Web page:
Flood Potential Outlook
Issued by NWS Portland, OR

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Water Supply Outlook
National Weather Service Portland OR
1152 AM PST Monday May 6 2019

MAY 6TH 2019...

The water supply forecast for the spring and summer of 2019 is above-
average for most Oregon watersheds, with the exception of a few
watersheds in far-northwest Oregon, especially coastal basins. Major
snowpack increases in February and heavy rain in early April greatly
boosted water supply forecasts for the April-September period but
also resulted in some spring flooding across much of the state in
early to mid April. Mountain snowpack has melted rapidly since mid-
April, but additional spring flooding is unlikely.

The May 2019 outlook by the Climate Prediction Center calls for
enhanced likelihood of above-average temperatures and below-average
precipitation statewide, especially so for western Oregon.

Refer to the sections below and links provided for details regarding
snowpack, precipitation, seasonal climate outlooks, reservoirs,
streamflow, water supply forecasts, and spring flood potential.

Most of Oregon has been affected by drought for the past year, with
very low streamflow seen statewide since summer 2018, but drought
conditions have improved significantly since February. For
information about drought declarations and impacts around the state,
visit the Oregon Water Resources Department drought page at

The next update will be issued by June 4, 2019.

Precipitation and Temperatures across Oregon

Precipitation for the 2019 water year thus far (Oct 1, 2018 through
May 5, 2019) ranges from 75 to 95 percent of average in Oregon,
highest in northeast and southwest Oregon and lowest in northwest
Oregon. April precipitation was 120 to 180 percent of average, with
most of the precipitation coming in early April and dry conditions
for the latter half of the month.

Temperatures this winter prior to February were mostly above-
average, but February and March temperatures were below-average
statewide. April temperatues were near-average to 2 degrees above
average statewide.

Details on precipitation and temperatures:

NOAA National Weather Service - Northwest River Forecast Center

NOAA NWS - California-Nevada River Forecast Center (Klamath basin)

Snowpack across Oregon

As of early May, much of the mountain snowpack has melted, with some
snow still present above 4500 feet in the Cascades and above 5500
feet in central and northeast Oregon mountains. Peak seasonal
snowpack occurred in mid-March to early-April and ranged from 100 to
160 percent of average.

Additional snowpack information:

NOAA National Weather Service - Northwest River Forecast Center

USDA Natural Resources Conservation Service

Precipitation and Temperature Outlook

The Climate Prediction Center produces monthly and seasonal
outlooks, in which there is a weighing of the odds of near-normal,
above-normal, or below-normal temperatures and precipitation.

The May 2019 outlook calls for enhanced likelihood of above-average
temperatures and below-average precipitation statewide, especially
for western Oregon. The June-July-August outlook calls for enhanced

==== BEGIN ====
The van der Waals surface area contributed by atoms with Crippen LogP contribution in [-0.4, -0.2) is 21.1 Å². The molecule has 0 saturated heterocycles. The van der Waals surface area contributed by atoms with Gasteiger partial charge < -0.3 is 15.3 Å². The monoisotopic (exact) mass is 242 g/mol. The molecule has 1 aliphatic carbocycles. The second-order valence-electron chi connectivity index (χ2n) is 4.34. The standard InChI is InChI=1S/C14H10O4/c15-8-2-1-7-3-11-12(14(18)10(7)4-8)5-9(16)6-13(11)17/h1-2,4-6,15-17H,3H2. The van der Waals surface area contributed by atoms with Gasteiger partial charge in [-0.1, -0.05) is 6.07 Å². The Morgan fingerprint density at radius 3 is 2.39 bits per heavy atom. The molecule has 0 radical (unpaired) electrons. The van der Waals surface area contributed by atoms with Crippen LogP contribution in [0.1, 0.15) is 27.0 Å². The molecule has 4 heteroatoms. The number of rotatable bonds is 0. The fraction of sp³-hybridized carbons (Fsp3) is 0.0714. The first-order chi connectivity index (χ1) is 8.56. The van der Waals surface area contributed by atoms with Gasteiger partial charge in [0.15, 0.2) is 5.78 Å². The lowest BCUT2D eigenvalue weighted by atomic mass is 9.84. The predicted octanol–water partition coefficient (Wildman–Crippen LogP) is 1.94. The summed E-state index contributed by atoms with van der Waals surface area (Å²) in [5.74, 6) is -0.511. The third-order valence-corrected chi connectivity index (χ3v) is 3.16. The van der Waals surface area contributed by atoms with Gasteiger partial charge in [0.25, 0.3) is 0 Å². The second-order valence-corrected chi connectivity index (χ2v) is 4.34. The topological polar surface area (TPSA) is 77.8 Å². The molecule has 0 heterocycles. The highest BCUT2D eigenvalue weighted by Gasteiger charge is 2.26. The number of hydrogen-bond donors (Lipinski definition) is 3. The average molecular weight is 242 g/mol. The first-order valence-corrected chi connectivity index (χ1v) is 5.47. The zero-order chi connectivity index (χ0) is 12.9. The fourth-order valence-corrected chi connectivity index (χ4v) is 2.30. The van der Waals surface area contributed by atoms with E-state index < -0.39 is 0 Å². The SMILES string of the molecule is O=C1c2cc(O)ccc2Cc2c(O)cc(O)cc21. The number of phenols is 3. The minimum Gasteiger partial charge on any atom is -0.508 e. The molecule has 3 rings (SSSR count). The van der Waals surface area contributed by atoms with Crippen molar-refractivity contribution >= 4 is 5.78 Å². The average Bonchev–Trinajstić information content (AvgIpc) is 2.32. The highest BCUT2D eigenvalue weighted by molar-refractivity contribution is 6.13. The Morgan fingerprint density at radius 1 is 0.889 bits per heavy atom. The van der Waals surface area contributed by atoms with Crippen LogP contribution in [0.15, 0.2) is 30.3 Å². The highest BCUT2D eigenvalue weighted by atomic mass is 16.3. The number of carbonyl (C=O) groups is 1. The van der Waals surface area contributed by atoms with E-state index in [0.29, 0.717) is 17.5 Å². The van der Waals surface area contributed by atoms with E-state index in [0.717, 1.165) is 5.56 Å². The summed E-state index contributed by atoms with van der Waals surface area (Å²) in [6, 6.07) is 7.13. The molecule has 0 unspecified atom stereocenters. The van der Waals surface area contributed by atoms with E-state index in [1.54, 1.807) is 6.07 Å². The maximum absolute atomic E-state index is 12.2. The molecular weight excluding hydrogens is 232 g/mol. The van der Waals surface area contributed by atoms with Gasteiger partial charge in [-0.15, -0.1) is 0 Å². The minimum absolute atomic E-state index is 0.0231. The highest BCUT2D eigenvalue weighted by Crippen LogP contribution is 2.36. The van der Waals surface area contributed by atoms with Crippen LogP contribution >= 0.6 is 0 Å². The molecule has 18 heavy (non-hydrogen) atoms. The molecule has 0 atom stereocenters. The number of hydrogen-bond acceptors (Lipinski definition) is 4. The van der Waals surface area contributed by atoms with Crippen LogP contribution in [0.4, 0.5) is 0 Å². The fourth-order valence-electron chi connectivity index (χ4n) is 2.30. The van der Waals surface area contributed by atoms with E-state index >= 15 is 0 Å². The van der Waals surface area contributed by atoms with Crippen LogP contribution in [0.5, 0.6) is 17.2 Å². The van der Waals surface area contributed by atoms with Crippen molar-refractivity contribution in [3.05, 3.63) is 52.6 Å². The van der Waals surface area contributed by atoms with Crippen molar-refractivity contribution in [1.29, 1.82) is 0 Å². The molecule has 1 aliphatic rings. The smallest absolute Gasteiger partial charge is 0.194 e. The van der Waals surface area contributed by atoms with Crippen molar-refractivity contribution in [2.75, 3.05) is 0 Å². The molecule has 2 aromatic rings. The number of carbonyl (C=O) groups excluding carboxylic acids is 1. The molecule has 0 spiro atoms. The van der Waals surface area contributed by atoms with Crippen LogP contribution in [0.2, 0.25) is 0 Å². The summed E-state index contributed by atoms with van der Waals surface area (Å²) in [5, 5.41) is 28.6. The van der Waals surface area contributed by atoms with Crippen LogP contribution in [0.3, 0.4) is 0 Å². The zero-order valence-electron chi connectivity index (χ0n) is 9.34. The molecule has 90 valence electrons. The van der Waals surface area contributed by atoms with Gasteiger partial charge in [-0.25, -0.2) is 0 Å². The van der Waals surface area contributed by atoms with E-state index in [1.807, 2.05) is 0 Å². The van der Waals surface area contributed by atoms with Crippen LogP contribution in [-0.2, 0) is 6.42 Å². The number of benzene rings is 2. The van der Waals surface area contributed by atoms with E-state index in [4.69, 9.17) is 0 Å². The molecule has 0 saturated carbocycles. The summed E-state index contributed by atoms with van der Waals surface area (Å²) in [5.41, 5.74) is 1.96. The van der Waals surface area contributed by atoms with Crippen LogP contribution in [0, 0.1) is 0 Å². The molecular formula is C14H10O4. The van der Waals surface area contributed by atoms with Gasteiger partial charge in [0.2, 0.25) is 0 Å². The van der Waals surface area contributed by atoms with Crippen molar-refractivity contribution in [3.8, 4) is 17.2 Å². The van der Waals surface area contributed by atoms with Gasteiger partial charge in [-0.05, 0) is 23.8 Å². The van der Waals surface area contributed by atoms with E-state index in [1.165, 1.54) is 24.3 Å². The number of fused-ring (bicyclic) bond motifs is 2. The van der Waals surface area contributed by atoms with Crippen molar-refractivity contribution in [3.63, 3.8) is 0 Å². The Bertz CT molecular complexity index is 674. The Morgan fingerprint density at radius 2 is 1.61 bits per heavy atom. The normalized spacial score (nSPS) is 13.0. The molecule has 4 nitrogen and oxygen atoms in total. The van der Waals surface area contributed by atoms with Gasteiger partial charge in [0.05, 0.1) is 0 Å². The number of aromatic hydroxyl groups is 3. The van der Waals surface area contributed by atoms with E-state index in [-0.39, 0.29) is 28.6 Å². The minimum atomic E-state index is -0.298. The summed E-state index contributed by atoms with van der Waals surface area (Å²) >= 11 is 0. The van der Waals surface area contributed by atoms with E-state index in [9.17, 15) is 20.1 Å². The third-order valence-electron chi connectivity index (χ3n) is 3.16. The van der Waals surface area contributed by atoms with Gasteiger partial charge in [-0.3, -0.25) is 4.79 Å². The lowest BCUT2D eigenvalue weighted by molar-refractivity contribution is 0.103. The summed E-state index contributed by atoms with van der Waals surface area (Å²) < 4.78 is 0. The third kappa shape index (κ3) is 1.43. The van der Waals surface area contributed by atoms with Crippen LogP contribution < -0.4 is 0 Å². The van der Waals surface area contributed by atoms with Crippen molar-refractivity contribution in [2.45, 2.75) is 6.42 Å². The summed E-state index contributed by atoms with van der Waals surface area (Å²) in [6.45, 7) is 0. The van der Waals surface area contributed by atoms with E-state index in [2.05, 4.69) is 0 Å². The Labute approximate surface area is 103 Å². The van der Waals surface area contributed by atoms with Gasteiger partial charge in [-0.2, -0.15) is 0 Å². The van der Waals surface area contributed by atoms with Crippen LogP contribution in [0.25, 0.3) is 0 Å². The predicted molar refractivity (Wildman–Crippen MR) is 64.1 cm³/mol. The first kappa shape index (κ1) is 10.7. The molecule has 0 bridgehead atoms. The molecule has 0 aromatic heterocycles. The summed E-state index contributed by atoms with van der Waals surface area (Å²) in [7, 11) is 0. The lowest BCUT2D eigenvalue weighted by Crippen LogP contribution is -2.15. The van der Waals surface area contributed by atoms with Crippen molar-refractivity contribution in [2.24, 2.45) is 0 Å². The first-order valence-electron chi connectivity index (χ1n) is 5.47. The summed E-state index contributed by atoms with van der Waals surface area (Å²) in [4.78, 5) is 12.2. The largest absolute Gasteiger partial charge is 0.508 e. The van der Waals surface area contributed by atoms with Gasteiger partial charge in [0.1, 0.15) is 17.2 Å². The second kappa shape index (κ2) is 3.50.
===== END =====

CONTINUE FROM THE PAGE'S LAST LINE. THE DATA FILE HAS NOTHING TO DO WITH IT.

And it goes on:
likelihood of above-average temperatures statewide, with a slightly-
enhanced likelihood of above-average precipitation in eastern

Visit www.cpc.ncep.noaa.gov for more about seasonal outlooks.


Reservoir storage as of early May is above average. Storage
increased dramatically in early and mid April due to heavy rain and
rapid snowmelt. Most reservoirs are full, although there are some
exceptions, including Hyatt, Howard Prairie, Fish Lake and Fourmile
Lake in southwest Oregon, all around 50 percent full; Wickiup and
Cresent Lake around 70 percent full in central Oregon; and Phillips
Reservoir just above 50 percent full in eastern Oregon.

Owyhee Reservoir, the largest irrigation project in the state,
increased from about 445,000 acre-feet in early April to 657,000
acre-feet in early May, about 120 percent of average for this time
of year and 92 percent of capacity.

Reservoir data is provided by the Natural Resources Conservation
Service, the Bureau of Reclamation, and the US Army Corps of

Additional reservoir information:


Observed Streamflow

Observed runoff so far this water year is below-average for
northwest Oregon rivers, near average for southwest Oregon rivers,
and near to above-average for central and eastern Oregon rivers.
April runoff was record-high for many rivers and above-average
statewide, except for near-average in far-northwest Oregon.

Visit waterwatch.usgs.gov for details on observed streamflow. Water
year and monthly runoff data is available at www.nwrfc.noaa.gov for
several locations in Oregon.

Forecast Streamflow and Seasonal Runoff Volumes

Water supply forecasts for April-September runoff volume are
generally above-average statewide except for some watersheds in far-
northwest Oregon with below to near-average forecasts. Values range
from about 75 to 125 percent of average in northwest Oregon, 125 to
200 percent of average in west-central and southwest Oregon, and 125
to 225 percent of average for central and eastern Oregon. Forecasts
have increased dramatically in recent weeks due to the heavy rain
and snowmelt runoff in early and mid April.

The forecast for the Columbia River at The Dalles, which is a good
index of conditions across the Columbia Basin, is 92 percent of
average for April-September, reflecting near to below-average
snowpack across much of the Columbia basin. This forecast value is
an increase of 5 percent from a month ago and 27 percent lower than
this same time last year.

Details on basin-scale water supply forecasts:

NOAA National Weather Service - Northwest River Forecast Center

USDA Natural Resources Conservation Service


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